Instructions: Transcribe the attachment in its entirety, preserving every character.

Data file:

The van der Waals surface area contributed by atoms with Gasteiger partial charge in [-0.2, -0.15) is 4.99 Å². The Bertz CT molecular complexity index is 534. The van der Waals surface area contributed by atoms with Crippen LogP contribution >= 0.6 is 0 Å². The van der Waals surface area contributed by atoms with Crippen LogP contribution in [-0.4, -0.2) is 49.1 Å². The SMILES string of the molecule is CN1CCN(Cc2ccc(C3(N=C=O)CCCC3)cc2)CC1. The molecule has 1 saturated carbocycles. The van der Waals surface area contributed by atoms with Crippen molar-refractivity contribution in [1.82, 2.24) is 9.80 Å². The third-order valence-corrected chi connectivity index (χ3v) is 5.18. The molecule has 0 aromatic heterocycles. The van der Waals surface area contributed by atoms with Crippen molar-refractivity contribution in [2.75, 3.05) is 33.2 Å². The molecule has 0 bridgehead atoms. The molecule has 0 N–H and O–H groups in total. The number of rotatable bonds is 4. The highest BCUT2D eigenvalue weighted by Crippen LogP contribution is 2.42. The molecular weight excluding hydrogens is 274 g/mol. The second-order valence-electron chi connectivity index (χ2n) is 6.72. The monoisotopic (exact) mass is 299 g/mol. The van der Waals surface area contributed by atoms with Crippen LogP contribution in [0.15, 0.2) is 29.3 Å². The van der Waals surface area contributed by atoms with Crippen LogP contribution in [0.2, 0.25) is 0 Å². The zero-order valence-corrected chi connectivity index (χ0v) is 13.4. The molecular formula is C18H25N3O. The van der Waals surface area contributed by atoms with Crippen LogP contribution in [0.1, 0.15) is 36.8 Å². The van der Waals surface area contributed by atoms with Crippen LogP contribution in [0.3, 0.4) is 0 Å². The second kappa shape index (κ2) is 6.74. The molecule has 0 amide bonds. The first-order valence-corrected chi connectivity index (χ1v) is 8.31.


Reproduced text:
The van der Waals surface area contributed by atoms with Gasteiger partial charge in [-0.2, -0.15) is 4.99 Å². The Bertz CT molecular complexity index is 534. The van der Waals surface area contributed by atoms with Crippen LogP contribution >= 0.6 is 0 Å². The van der Waals surface area contributed by atoms with Crippen LogP contribution in [-0.4, -0.2) is 49.1 Å². The SMILES string of the molecule is CN1CCN(Cc2ccc(C3(N=C=O)CCCC3)cc2)CC1. The molecule has 1 saturated carbocycles. The van der Waals surface area contributed by atoms with Crippen molar-refractivity contribution in [1.82, 2.24) is 9.80 Å². The third-order valence-corrected chi connectivity index (χ3v) is 5.18. The molecule has 0 aromatic heterocycles. The van der Waals surface area contributed by atoms with Crippen molar-refractivity contribution in [2.75, 3.05) is 33.2 Å². The molecule has 0 bridgehead atoms. The molecule has 0 N–H and O–H groups in total. The number of rotatable bonds is 4. The highest BCUT2D eigenvalue weighted by Crippen LogP contribution is 2.42. The molecular weight excluding hydrogens is 274 g/mol. The second-order valence-electron chi connectivity index (χ2n) is 6.72. The monoisotopic (exact) mass is 299 g/mol. The van der Waals surface area contributed by atoms with Crippen LogP contribution in [0.15, 0.2) is 29.3 Å². The van der Waals surface area contributed by atoms with Crippen LogP contribution in [0.2, 0.25) is 0 Å². The zero-order valence-corrected chi connectivity index (χ0v) is 13.4. The molecular formula is C18H25N3O. The van der Waals surface area contributed by atoms with Crippen LogP contribution in [0.1, 0.15) is 36.8 Å². The van der Waals surface area contributed by atoms with Crippen LogP contribution in [0.3, 0.4) is 0 Å². The second kappa shape index (κ2) is 6.74. The molecule has 0 amide bonds. The first-order valence-corrected chi connectivity index (χ1v) is 8.31.